New Braunfels Herald Zeitung (Newspaper) - June 30, 2005, New Braunfels, Texas
Canyon High School winds down 7 on 7 summer football program.
THURSDAY, JUNE 30,2005
Guest columnist Stephanie Grubb says a lot of people must play a role to stop bullying. Page 4A
Serving New Braunfels and Comal County
DEAR ABBY 3B
Cloudy I F0RUM 4A
High Low I OBITUARIES 3A
I 98 75 I SPORTS 5A
1 I Details .... 1B I TV GRIDS 3B
Vol. 154, No. 192 14 pages, 2 sections
m 1000571 12/50/05 SOUTHWEST HICR0EUDLISHERS 2627 E YANDELL DR EL PASO TX 79903
since 1852.Witnesses recount plan to hire ‘hit man’
By Leigh Jones
Two witnesses recalled hearing about a plan to hire a hit man but admitted they had no personal knowledge of the alleged plot during testimony Wednesday in a “killing for hire” trial.
While the state’s first two witnesses, Mandy Reary and NBPD patrolman James Bell, recounted their roles in bringing the alleged "hit man"
scheme to the attention of the New Braunfels Police Department, defense attorneys Glen Peterson and Tony C^antrell focused on the second-hand nature of their information.
Both witnesses admitted they never heard either defendant, Samantha Kaderli Childs, 24, or Jonathan Benavides, 31, talk about their alleged intentions.
Reary, who is a photographer for the I lerald-Zeitung, told the jury of
six men and six women she learned of the murder for hire plot from her friend, Tina Lawson.
At first, Reary said, she doubted I^awson’s story.
“I didn’t believe there was a real plot,’’ she testified. “It seemed like something out of a novel, not something that would happen in my life."
Answering questions from Assistant District Attorney Geoff Barr, Reary told jurors she met Lawson
through their mutual friend, Childs, who was then engaged to NBPD patrolman Jeff Childs. Reary and Lawson were bridesmaids in the Childs’ Feb. 7,2004, wedding.
Childs and Benavides, Jeff Child’s lifelong friend, are charged with criminal conspiracy to commit capital murder in an attempt to kill Benavides’ former girlfriend and
See PLOT Page 7A
Samantha Kaderli Childs
MAKING A DIFFERENCE
Employees say Pinto will be hard to replace
By Leigh Jones
New Braunfels City Manager Chuck Pinto might be looking forward to his new job in League City, but his staff members will bid him farewell very reluctandy.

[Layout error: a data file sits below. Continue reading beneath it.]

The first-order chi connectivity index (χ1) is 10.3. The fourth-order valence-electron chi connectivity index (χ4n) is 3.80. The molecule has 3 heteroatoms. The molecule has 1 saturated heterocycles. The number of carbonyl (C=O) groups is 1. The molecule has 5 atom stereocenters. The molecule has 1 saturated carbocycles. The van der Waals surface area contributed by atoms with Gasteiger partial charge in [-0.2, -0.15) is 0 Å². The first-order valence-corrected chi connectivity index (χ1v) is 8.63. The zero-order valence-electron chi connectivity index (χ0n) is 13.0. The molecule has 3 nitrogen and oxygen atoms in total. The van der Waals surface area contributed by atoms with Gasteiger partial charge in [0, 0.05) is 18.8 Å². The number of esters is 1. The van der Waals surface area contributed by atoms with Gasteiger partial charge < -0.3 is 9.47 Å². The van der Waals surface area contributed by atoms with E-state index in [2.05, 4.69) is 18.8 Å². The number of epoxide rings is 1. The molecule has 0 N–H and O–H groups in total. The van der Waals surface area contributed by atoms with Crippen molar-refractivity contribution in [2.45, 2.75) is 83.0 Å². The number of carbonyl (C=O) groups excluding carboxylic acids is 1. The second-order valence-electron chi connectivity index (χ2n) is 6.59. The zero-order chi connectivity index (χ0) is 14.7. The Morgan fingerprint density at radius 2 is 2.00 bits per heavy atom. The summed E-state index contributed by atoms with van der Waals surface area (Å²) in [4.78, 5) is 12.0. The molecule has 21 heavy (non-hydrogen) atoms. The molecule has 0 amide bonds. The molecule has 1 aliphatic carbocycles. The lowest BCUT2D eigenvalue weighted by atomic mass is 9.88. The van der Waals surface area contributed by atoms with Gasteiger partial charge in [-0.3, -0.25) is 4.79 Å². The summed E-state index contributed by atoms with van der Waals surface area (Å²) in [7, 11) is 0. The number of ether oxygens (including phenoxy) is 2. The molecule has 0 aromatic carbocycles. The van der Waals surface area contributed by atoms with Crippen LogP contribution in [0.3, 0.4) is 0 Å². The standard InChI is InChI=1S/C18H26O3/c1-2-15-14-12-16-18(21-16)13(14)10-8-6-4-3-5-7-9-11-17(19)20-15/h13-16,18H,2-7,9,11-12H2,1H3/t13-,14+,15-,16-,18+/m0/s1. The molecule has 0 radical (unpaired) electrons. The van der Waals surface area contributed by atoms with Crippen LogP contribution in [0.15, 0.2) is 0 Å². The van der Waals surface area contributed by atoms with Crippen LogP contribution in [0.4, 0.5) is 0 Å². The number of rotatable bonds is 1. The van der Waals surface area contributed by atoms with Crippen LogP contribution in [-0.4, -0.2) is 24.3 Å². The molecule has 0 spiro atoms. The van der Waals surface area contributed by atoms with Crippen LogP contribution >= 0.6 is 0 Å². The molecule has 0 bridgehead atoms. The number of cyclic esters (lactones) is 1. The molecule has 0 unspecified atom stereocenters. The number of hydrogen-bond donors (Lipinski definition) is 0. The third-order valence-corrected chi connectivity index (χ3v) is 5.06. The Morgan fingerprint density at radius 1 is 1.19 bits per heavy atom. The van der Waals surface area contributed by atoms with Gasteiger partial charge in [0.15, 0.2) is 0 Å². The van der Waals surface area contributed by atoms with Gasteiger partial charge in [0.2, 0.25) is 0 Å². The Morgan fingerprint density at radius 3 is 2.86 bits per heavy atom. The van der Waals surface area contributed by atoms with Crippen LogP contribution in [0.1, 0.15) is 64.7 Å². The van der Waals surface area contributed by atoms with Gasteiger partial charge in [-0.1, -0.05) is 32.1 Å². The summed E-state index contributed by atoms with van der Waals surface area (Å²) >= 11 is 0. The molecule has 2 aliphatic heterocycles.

“We told him we were going to hire a charter bus to go to the League City meeting and protest," said Assistant City Secretary Am Smith, laughing.
“I told him I was going to call and tell them not to hire him,’’ added Pattie Jenkins, who splits her administrative assistant duties between Pinto and City Attorney Charlie Zech.
Despite their affectionate scheming, Pinto’s appointment to League City’s top spot, a position he has been trying to get since early this year, was approved Tuesday.
Pinto submitted his formal letter of resignation Wednesday to May-or Bruce Boyer and the New Braunfels City Council after driving back from his future home earlier in the day.
Before his last day in New Braunfels, Aug. 31, Pinto’s staff members plan to throw him a proper good-bye party.
“We have to plan a roast, and decorate his office with University ofTexas stuff,” said Jenkins, noting her boss’ disdain for anything orange and white.
While they might disagree on the proper way to send their leader to his next assignment, city staffers were united when it came to naming Pinto’s chief accomplishment during his
Photos by DAVID INGRAM/Herald-Zeitung
New Braunfels City Manager Chuck Pinto tendered his resignation Wednesday, hours after signing a contract that to serve as city administrator for League City. The new job raised Pinto's salary from $119,000 to $140,000. Below, City Secretary Mike Resendez, left, consults with Pinto.
time in New Braunfels.
“He brought life to this place,” said City Secretary Michael Resendez, pointing to his polo shirt with the city seal. “Getting these was a team-building exercise. Now we all wear them with pride.”